Updated: Apr 30
What I am trying to say is that the purpose of this blog is not to feed consumerism.
The goal is not to create clones of myself, or to dress everyone as mannequins with latest trends like window dressing. The goal is to inspire, to make people take pride in repeating clothes, to spark creativity in repurposing what they already own, to buy things that really add value to your closet and to cultivate style versus hoarding.
I believe a saree makes you humble in your confidence and courageous in your character.
Saree with a twist...
I love messing around with my six yards,I love my handlooms.A drape is like a poem,play with the words and get your own creation.So if you got a saree,wrap it,unwrap it and wrap it again.
I firmly belive saree is neither a ceremonial attire nor just a relice from the past.It's"The"garment of the future.It can be cool,it can be comfortable,it can be chic
The sari also compensates for any physical shortcomings.
It gives fullness to the thin figure and is equally good at camouflaging extra fat when required—something Western clothes cannot aspire to.
Indian women have always recycled their saris. Old saris are cut up and sown into pillowcases or quilts, redyed,exchanged for stainless steel pots and pans, or given to loyal servants. Sometimes gold borders are removed and used on children’s dresses.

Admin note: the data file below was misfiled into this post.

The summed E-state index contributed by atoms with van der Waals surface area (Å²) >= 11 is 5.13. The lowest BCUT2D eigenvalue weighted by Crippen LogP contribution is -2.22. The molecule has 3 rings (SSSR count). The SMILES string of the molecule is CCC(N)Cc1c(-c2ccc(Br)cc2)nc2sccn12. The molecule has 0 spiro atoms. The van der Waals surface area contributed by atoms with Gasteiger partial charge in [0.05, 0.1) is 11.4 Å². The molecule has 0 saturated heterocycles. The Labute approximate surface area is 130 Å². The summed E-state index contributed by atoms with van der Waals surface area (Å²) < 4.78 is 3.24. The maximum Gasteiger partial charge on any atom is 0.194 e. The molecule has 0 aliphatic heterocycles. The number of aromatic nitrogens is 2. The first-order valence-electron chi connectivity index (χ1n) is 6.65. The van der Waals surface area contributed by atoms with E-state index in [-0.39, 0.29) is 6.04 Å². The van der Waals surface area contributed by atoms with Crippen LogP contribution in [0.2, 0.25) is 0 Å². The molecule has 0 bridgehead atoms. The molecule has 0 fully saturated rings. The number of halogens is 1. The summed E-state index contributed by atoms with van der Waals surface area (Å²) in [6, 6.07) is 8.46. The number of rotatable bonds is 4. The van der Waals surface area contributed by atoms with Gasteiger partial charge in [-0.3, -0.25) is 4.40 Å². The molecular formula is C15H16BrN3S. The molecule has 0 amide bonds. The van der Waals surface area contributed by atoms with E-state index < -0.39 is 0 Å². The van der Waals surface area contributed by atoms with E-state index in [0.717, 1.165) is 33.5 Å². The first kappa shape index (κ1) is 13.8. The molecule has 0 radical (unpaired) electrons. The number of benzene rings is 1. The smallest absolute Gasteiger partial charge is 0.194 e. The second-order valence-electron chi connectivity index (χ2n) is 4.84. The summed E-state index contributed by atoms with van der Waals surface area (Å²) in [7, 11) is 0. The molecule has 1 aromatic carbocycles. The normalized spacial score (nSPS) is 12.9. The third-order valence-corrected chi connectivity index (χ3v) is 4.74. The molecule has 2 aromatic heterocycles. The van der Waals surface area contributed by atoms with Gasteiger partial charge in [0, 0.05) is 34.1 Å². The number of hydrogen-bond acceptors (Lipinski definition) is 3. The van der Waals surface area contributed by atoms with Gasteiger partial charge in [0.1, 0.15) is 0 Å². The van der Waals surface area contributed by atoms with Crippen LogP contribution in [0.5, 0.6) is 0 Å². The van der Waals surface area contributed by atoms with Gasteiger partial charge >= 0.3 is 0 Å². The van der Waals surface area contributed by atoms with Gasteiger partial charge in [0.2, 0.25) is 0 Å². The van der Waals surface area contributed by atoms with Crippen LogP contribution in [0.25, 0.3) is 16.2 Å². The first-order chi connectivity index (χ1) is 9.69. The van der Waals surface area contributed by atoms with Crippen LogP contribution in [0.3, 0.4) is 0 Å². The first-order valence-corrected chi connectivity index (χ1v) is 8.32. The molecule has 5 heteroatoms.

Historians trace the beginning of the sari to approximately 1500 BC and later.
The manner of wearing a sari in those days varied among classes and occupations, and from region to region. Women of the higher classes wore two garments, one for the upper body, and another for the lower. Some would wear a bodice, breast-band, or shawl to cover the upper body. When worn separately, the lower garment was either wrapped as a full skirt and held at the waist with a girdle, or wrapped with pleats at the back. Women of the lower class and courtesans appear to have been bare-breasted.
In ancient India, saree was essentially a functional garment. Tribal women wore it tied high up to their knees' that it would not get stuck in the shrubs while they were out collecting firewood. Fisherwomen in coastal India wore it like a pair of shorts to allow them easy movement in the water. However, as the garment lost its functional element and shifted towards pure aesthetics, it lost its appeal among young women, who instead opted for easier garments like pants and skirts. The sari-clad woman is both dignified and alluring, honorable and sensual. The sari forges a strong link between the lives of women across the country, be they leaders, activists, and professionals, or homemakers, mothers, students, and laborers.